Diseases of the Nail

Nails are made of hardened cells called keratin, which is found in our skin and hair. These cells start life in the matrix. This is the little half moon found under our cuticles. As the new cells are formed, they push the old cells forward which harden to form the nail.

Nail disorders are very common, especially in adults. There are many different factors that can contribute to nail disease. Natural thickening of the nails as we get older lead to increased risk of fungal infections. Medications and poor circulation can lead to risk of nail disease.

Some common nail disorders are:

  • Ingrown toenails–This occurs when the corner of the nail grows into the skin surrounding the nail. This can be very painful and at risk of infection. This can be caused by improperly trimming the nail and tight shoes. It is best to seek treatment for this painful condition as trying to cut the nail and skin away yourself may lead to an infection.
  • Onychomycosis (Fungal Infection)–The most common cause of nail disease is fungal infections. Over 10% of Americans suffer from fungal infections in their nails. Toenails are more commonly affected than fingernails. Dermatophytes and yeast (candida) are the two most common causes of nail fungus. Fungal infections can be treated with topical products, but deeper infections may require oral medication prescribed by the doctor.
  • Onycholysis–This common condition is characterized by the nail separating from the nail bed generally starting at the tip or sides. This condition is painless. There are many potential causes for onycholysis including trauma, idiopathic, and psoriasis. In most cases this condition will clear up on its own after a few weeks. The best treatment is to keep the nails dry and trim the nails as much as possible to prevent further separation. The nail should reattach itself. In some cases, abnormal cells can build up between the nail and nail bed preventing reattachment and potentially causing permanent deformity.
  • Bacterial infections–Baceterial infections around the nail are generally characterized by redness, swelling, pain, and heat. This is generally found in the folds of skin around the nail where injury and tears in the skin are most prevalent. The nails can become discolored with a greenish hue, this is caused by the bacteria pseudomonas. Most infections clear on their own, but some may require topical antibiotics. For painful and persistent nail problems, seeing your dermatologist is the best first step.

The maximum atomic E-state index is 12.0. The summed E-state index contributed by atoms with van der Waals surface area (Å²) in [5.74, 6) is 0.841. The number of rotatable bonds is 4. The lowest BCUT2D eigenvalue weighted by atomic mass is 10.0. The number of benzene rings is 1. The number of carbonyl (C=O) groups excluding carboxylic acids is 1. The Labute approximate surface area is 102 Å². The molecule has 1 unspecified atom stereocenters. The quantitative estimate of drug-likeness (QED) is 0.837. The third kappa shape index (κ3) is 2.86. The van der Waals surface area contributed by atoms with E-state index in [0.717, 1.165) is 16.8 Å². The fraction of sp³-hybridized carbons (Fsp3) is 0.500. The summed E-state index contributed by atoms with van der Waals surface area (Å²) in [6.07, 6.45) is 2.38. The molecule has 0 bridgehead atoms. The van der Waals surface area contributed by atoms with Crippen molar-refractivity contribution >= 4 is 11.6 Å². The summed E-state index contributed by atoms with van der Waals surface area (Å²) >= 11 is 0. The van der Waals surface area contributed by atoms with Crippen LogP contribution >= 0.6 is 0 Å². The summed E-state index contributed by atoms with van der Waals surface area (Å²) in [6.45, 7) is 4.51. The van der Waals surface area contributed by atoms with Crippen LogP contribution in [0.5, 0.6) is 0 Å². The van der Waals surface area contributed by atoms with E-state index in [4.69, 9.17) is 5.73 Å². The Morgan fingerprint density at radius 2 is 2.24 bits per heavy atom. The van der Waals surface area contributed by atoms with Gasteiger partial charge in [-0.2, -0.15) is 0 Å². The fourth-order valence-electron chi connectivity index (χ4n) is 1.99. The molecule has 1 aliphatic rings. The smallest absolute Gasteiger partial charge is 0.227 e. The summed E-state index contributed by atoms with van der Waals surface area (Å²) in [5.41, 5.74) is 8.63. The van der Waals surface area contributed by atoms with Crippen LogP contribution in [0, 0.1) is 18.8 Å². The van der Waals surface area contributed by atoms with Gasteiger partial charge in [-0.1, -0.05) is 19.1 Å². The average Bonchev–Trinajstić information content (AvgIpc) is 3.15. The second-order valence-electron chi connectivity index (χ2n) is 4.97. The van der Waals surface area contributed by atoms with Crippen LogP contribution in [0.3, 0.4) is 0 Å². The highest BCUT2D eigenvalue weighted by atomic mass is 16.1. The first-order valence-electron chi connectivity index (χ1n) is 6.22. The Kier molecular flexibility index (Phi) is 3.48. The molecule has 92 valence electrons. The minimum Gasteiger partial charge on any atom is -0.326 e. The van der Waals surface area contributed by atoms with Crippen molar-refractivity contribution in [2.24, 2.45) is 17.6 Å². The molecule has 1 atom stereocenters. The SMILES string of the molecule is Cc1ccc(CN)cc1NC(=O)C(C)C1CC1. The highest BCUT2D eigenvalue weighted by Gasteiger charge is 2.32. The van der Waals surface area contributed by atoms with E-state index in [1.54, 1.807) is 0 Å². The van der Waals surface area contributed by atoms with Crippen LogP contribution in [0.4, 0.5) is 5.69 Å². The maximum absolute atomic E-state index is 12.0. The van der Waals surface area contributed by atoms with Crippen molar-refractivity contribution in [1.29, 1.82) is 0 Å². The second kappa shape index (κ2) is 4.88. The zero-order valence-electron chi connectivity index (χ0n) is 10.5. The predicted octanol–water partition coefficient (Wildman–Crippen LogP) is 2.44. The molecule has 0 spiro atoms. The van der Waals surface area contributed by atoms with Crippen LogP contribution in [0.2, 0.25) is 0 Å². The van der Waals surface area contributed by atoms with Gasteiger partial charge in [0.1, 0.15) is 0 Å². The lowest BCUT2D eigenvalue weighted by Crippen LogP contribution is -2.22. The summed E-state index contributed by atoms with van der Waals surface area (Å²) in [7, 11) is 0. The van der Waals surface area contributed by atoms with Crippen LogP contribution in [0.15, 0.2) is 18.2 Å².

• Mucinous cysts–Mucinous cyst are clear, liquid filled papules that occur around the base of the nail. These cyst can become painful or damage the nail causing deformity. Treatment of these cyst involves draining and removal of the cyst.
  • Psoriatic nails–Up to 50% of people who suffer from psoriasis and 80% of people with psoriatic arthritis suffer from nail problems. The most common issues associated with psoriatic nails is pitting, rippling, and discoloration. The nails may develop a reddish-brown color and splinter hemorrhages may form. Other issues associated with psoriatic nails is separation from the nail bed, crumbling, and splitting. There can also be swelling and redness in the folds and base of the nails as well.
  • Warts–See Warts.
  • It is important to note that melanoma may occur beneath your nail. These are usually presented in dark spots or streaks beneath the nail. If you develop a dark spot or streak under your nail that is not the result of an injury, consult you dermatologist.

While many minor nail problems and injuries heal without special attention, severe nail problems will require medical care. The condition of your nails may also help point to underlying disease and health problems. If there is ever any question about changes in your nail seek answers from your dermatologist. They are able to diagnose and treat many nail conditions.

For healthy nail care tips and more information, click here.

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